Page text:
My own answer to the question was included after a list of suggested definitions. Here it is:
In science, arguing about a definition and attempting to produce a single binary division (e.g. between cognitive and non-cognitive systems/processes/mechanisms) is often a waste of time. What we need are surveys of the variety of possibilities, and comparative analysis of their implications, requirements, tradeoffs, etc. (The philosopher Gilbert Ryle referred to analysing the 'logical geography' of a system of concepts.) Instead of futile and unending debates about which is the best or right definition to use we can do more fruitful research into similarities and differences between many different subcases, whether in natural or artificial systems. For example, many definitions of cognition consider only human capabilities and would exclude the ability of insects to use landmarks. I am not saying there is a continuum of cases: on the contrary both in evolution and in the set of possible artificial systems there are many interesting discontinuities -- some big some small. We need to understand all of them. Focusing on one division that happens to interest particular researchers can divert research away from the more general kind research which in the long run will provide deeper insights into all the discontinuities.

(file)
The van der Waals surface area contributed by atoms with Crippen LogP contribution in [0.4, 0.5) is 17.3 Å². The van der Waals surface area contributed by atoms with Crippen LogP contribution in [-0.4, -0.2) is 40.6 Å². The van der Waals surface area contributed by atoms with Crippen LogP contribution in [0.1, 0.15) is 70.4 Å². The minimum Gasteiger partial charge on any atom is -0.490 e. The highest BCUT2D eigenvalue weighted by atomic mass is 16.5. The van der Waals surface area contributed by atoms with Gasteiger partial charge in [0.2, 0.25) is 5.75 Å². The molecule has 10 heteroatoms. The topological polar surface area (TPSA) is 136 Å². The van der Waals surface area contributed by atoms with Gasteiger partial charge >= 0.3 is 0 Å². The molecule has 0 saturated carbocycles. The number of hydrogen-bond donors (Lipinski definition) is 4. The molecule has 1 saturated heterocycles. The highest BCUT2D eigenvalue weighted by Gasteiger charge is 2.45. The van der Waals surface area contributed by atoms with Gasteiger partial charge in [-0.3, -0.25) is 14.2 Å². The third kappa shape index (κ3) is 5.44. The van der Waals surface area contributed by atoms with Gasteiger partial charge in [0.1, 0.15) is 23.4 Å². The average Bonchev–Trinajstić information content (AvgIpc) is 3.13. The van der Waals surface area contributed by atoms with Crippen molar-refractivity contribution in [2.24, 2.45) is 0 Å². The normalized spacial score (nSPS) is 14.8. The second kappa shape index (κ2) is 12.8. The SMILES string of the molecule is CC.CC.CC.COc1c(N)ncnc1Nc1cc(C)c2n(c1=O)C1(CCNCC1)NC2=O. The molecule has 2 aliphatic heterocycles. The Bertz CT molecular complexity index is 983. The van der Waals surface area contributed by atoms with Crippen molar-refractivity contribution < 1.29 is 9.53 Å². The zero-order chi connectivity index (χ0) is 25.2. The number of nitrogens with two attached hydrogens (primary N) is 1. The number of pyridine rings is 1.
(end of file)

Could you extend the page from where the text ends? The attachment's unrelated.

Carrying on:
Further discussion of Ryle's notion of 'Logical geography' and the deeper notion of 'Logical topograpy' can be found here.
School of Computer Science
The University of Birmingham